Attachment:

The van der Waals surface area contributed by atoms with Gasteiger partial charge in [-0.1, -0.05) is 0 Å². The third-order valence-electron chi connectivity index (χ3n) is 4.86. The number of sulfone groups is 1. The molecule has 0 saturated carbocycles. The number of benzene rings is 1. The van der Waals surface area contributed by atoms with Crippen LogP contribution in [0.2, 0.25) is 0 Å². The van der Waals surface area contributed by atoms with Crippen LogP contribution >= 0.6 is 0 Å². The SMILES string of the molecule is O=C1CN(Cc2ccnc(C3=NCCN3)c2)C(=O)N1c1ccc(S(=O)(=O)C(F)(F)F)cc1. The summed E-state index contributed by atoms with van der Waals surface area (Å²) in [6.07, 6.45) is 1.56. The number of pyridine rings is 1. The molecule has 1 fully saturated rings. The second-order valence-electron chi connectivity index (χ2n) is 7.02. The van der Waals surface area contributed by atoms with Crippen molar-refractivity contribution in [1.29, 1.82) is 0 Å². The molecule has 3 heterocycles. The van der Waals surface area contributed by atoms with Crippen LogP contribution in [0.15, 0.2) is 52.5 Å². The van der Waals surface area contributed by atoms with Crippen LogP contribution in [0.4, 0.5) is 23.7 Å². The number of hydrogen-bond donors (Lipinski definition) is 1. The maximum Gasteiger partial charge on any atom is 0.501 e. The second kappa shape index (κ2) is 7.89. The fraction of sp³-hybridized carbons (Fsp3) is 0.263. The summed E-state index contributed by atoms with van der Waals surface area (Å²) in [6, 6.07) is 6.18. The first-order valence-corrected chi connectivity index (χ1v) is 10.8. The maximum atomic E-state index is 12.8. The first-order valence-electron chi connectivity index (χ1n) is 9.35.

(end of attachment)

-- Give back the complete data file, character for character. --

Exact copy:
The van der Waals surface area contributed by atoms with Gasteiger partial charge in [-0.1, -0.05) is 0 Å². The third-order valence-electron chi connectivity index (χ3n) is 4.86. The number of sulfone groups is 1. The molecule has 0 saturated carbocycles. The number of benzene rings is 1. The van der Waals surface area contributed by atoms with Crippen LogP contribution in [0.2, 0.25) is 0 Å². The van der Waals surface area contributed by atoms with Crippen LogP contribution >= 0.6 is 0 Å². The SMILES string of the molecule is O=C1CN(Cc2ccnc(C3=NCCN3)c2)C(=O)N1c1ccc(S(=O)(=O)C(F)(F)F)cc1. The summed E-state index contributed by atoms with van der Waals surface area (Å²) in [6.07, 6.45) is 1.56. The number of pyridine rings is 1. The molecule has 1 fully saturated rings. The second-order valence-electron chi connectivity index (χ2n) is 7.02. The van der Waals surface area contributed by atoms with Crippen molar-refractivity contribution in [1.29, 1.82) is 0 Å². The molecule has 3 heterocycles. The van der Waals surface area contributed by atoms with Crippen LogP contribution in [0.15, 0.2) is 52.5 Å². The van der Waals surface area contributed by atoms with Crippen LogP contribution in [0.4, 0.5) is 23.7 Å². The number of hydrogen-bond donors (Lipinski definition) is 1. The maximum Gasteiger partial charge on any atom is 0.501 e. The second kappa shape index (κ2) is 7.89. The fraction of sp³-hybridized carbons (Fsp3) is 0.263. The summed E-state index contributed by atoms with van der Waals surface area (Å²) in [6, 6.07) is 6.18. The first-order valence-corrected chi connectivity index (χ1v) is 10.8. The maximum atomic E-state index is 12.8. The first-order valence-electron chi connectivity index (χ1n) is 9.35.